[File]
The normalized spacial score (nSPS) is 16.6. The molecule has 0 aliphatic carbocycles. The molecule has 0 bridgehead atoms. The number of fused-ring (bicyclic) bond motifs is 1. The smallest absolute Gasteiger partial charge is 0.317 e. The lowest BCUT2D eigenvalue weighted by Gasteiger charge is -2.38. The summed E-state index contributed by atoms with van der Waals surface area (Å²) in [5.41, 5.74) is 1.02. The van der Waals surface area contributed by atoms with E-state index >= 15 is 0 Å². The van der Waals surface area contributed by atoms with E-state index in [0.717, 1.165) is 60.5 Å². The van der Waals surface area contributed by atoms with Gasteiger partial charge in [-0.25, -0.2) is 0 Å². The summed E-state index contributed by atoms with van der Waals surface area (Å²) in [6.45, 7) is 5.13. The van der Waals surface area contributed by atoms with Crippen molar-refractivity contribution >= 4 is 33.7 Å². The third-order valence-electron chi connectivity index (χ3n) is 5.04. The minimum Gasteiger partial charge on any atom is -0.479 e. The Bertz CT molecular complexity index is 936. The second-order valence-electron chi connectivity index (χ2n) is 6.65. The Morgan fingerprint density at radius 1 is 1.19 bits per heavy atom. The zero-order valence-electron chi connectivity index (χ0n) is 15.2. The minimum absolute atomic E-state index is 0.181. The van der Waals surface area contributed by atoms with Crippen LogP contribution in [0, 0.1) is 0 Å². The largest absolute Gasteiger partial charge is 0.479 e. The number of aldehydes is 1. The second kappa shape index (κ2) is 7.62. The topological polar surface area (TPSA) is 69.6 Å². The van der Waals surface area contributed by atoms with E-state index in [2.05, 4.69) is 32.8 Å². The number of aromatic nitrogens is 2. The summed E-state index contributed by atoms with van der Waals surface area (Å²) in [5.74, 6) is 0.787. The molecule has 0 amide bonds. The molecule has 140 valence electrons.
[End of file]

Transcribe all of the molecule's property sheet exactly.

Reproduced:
The normalized spacial score (nSPS) is 16.6. The molecule has 0 aliphatic carbocycles. The molecule has 0 bridgehead atoms. The number of fused-ring (bicyclic) bond motifs is 1. The smallest absolute Gasteiger partial charge is 0.317 e. The lowest BCUT2D eigenvalue weighted by Gasteiger charge is -2.38. The summed E-state index contributed by atoms with van der Waals surface area (Å²) in [5.41, 5.74) is 1.02. The van der Waals surface area contributed by atoms with E-state index >= 15 is 0 Å². The van der Waals surface area contributed by atoms with E-state index in [0.717, 1.165) is 60.5 Å². The van der Waals surface area contributed by atoms with Gasteiger partial charge in [-0.25, -0.2) is 0 Å². The summed E-state index contributed by atoms with van der Waals surface area (Å²) in [6.45, 7) is 5.13. The van der Waals surface area contributed by atoms with Crippen molar-refractivity contribution >= 4 is 33.7 Å². The third-order valence-electron chi connectivity index (χ3n) is 5.04. The minimum Gasteiger partial charge on any atom is -0.479 e. The Bertz CT molecular complexity index is 936. The second-order valence-electron chi connectivity index (χ2n) is 6.65. The Morgan fingerprint density at radius 1 is 1.19 bits per heavy atom. The zero-order valence-electron chi connectivity index (χ0n) is 15.2. The minimum absolute atomic E-state index is 0.181. The van der Waals surface area contributed by atoms with Crippen LogP contribution in [0, 0.1) is 0 Å². The largest absolute Gasteiger partial charge is 0.479 e. The number of aldehydes is 1. The second kappa shape index (κ2) is 7.62. The topological polar surface area (TPSA) is 69.6 Å². The van der Waals surface area contributed by atoms with E-state index in [2.05, 4.69) is 32.8 Å². The number of aromatic nitrogens is 2. The summed E-state index contributed by atoms with van der Waals surface area (Å²) in [5.74, 6) is 0.787. The molecule has 0 amide bonds. The molecule has 140 valence electrons.